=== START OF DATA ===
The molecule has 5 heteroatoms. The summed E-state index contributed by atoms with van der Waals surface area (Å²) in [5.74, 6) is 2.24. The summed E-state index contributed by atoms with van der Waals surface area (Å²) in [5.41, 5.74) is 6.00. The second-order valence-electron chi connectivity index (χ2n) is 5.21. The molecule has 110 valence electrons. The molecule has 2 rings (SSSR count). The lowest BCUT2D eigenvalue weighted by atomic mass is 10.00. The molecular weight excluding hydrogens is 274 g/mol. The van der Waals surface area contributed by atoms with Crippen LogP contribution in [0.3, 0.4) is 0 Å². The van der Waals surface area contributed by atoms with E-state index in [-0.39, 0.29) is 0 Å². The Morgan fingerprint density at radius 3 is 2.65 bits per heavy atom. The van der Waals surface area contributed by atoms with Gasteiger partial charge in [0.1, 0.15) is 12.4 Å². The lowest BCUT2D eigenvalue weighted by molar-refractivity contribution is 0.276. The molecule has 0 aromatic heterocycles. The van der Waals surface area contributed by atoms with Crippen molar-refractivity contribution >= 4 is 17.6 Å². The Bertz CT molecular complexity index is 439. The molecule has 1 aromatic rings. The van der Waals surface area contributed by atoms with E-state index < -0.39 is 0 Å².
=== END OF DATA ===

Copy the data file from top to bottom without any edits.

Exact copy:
The molecule has 5 heteroatoms. The summed E-state index contributed by atoms with van der Waals surface area (Å²) in [5.74, 6) is 2.24. The summed E-state index contributed by atoms with van der Waals surface area (Å²) in [5.41, 5.74) is 6.00. The second-order valence-electron chi connectivity index (χ2n) is 5.21. The molecule has 110 valence electrons. The molecule has 2 rings (SSSR count). The lowest BCUT2D eigenvalue weighted by atomic mass is 10.00. The molecular weight excluding hydrogens is 274 g/mol. The van der Waals surface area contributed by atoms with Crippen LogP contribution in [0.3, 0.4) is 0 Å². The van der Waals surface area contributed by atoms with E-state index in [-0.39, 0.29) is 0 Å². The Morgan fingerprint density at radius 3 is 2.65 bits per heavy atom. The van der Waals surface area contributed by atoms with Gasteiger partial charge in [0.1, 0.15) is 12.4 Å². The lowest BCUT2D eigenvalue weighted by molar-refractivity contribution is 0.276. The molecule has 0 aromatic heterocycles. The van der Waals surface area contributed by atoms with Crippen molar-refractivity contribution >= 4 is 17.6 Å². The Bertz CT molecular complexity index is 439. The molecule has 1 aromatic rings. The van der Waals surface area contributed by atoms with E-state index < -0.39 is 0 Å².